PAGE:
Newsletter Spring 2015 Interview with Conor Mayo-Wilson

What areas of Philosophy do you teach?

This year, I will teach courses in epistemology, philosophy of mathematics, and logic. In the future, I will likely teach classes in epistemology (especially social and formal), logic, philosophy of mathematics, and philosophy of science.

What are your current research interests?

My goal as a philosopher is to show how philosophical questions, theories, and thinking can be of importance for working scientists and mathematicians, and conversely, how techniques from the sciences can often help us untangle tough philosophical puzzles. In this spirit, I am currently working on two different projects.

The first project shows how the statistical techniques that scientists employ can produce knowledge according to several prominent philosophical theories of knowledge. Here's a bit of background. Epistemologists are often interested in how we can know anything at all. For instance, can we know that the world around us is real rather than a complex virtual reality like in the Matrix? How do I know that my friends have thoughts and feelings like my own and are not cleverly constructed robots? In general, philosophers have developed theories of knowledge that are intended to explain how we can combat skepticism and acquire the type of knowledge (e.g., that Seattle is a beautiful city) that we claim to have every day. Few philosophers have applied these theories to science, from which we think we acquire knowledge of distant galaxies, the microscopic realm, the origins of life on earth, and more. My current project tries to show how the quantitative, statistical techniques that scientists use in learning about the world produce knowledge in the philosopher's sense.

My second project lies in a new field called "social epistemology" and investigates whether the way in which academics find collaborators is rational. Suppose I tell you to draw a big picture in the following way. For each researcher at UW, draw a dot on a page, and if two researchers have co-authored a paper, connect the two dots representing them. In many ways, your picture will resemble a similar graphical representation of your high school, in which the dots represent students and the lines represent friendships. The mathematical similarities between pictures/graphs like these is the subject of social network analysis, which is a new and highly interdisciplinary field. As a philosopher, I am interested in whether these pictures indicate anything about the rationality of the way in which we engage in research. Given that we do not pick our high school friends with the aim of discovering scientific, literary, or philosophical truths, and given that researchers do intend to make substantial discoveries, why do these networks share so many properties, and are our current practices for finding collaborators justified?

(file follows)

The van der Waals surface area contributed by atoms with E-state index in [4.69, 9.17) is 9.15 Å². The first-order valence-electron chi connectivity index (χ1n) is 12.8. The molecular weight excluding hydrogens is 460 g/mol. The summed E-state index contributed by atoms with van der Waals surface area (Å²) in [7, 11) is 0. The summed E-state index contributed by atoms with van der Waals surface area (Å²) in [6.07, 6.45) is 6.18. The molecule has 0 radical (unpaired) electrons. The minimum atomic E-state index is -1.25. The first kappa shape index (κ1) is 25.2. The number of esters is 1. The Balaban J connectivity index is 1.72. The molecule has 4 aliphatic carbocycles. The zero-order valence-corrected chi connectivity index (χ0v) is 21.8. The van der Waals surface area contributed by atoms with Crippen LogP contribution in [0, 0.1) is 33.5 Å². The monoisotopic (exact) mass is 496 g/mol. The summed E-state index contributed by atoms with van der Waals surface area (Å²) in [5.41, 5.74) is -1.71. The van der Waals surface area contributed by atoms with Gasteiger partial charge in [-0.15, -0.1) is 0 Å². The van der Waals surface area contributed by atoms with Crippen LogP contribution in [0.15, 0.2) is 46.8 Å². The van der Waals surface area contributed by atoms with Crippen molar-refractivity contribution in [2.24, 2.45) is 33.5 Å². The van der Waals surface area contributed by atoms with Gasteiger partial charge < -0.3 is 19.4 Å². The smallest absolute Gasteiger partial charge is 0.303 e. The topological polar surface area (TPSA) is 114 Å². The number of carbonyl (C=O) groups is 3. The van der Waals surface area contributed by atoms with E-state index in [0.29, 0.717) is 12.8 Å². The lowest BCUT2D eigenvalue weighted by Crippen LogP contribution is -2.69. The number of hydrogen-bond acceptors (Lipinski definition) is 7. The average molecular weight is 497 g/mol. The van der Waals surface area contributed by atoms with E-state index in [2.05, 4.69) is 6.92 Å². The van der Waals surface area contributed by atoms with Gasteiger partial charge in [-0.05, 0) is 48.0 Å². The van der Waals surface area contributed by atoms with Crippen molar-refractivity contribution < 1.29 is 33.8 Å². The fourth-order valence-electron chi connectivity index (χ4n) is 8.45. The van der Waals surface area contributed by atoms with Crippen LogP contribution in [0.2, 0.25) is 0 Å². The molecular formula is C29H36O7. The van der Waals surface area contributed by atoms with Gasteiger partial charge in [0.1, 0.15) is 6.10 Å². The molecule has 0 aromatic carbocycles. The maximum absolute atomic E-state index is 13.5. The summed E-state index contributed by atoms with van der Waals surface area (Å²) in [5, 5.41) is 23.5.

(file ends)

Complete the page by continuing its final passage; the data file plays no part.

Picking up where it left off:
What sparked your interest in Philosophy?

I was a high school debater. For three years in young adulthood, I got up before sunrise on Saturday mornings; I put on a poorly fitting suit, and I rode a bus to a nearby high school to discuss whether an oppressive government is better than anarchy, whether countries ought to destroy their nuclear weapons, whether hate speech ought to be allowed on college campuses, and more. Debate naturally led me to develop an interest in ethics and political philosophy that stuck with me throughout high school, and which I was lucky enough to pursue in college. Somewhere along the way, my interests shifted from value theory to philosophy of science and epistemology, probably because I realized ethics and political philosophy were too hard for me.

What is your teaching style?

I am not sure I have a definitive teaching style quite yet. My aim is to make philosophy fun, challenging, and relevant. To keep discussions fun, I am sometimes a bit goofy in the classroom and tell bad jokes. Jokes aside, my classes are really quite demanding. I ask my students to construct careful, logically rigorous philosophical arguments, to read historical texts with an open mind geared towards understanding the author's world view, and to ask difficult questions. I hold my students to high standards, and I am rarely let down. In recent years, I have read a number of opinion pieces bemoaning the lack of education, training, and commitment of younger generations. I think these writers need to spend more time with young people in philosophy classrooms. I am constantly impressed and wowed by the intelligence, energy, and creativity of some of my students, and I continue to learn from them.

Where were you teaching before UW?

Last year, I taught at the Munich Center for Mathematical Philosophy at Ludwig-Maximilians University of Munich.

What is your favorite thing about Seattle/UW so far?

It's hard for me to name one thing. I feel blessed to live in a beautiful, lively city, and to have supportive fun colleagues.


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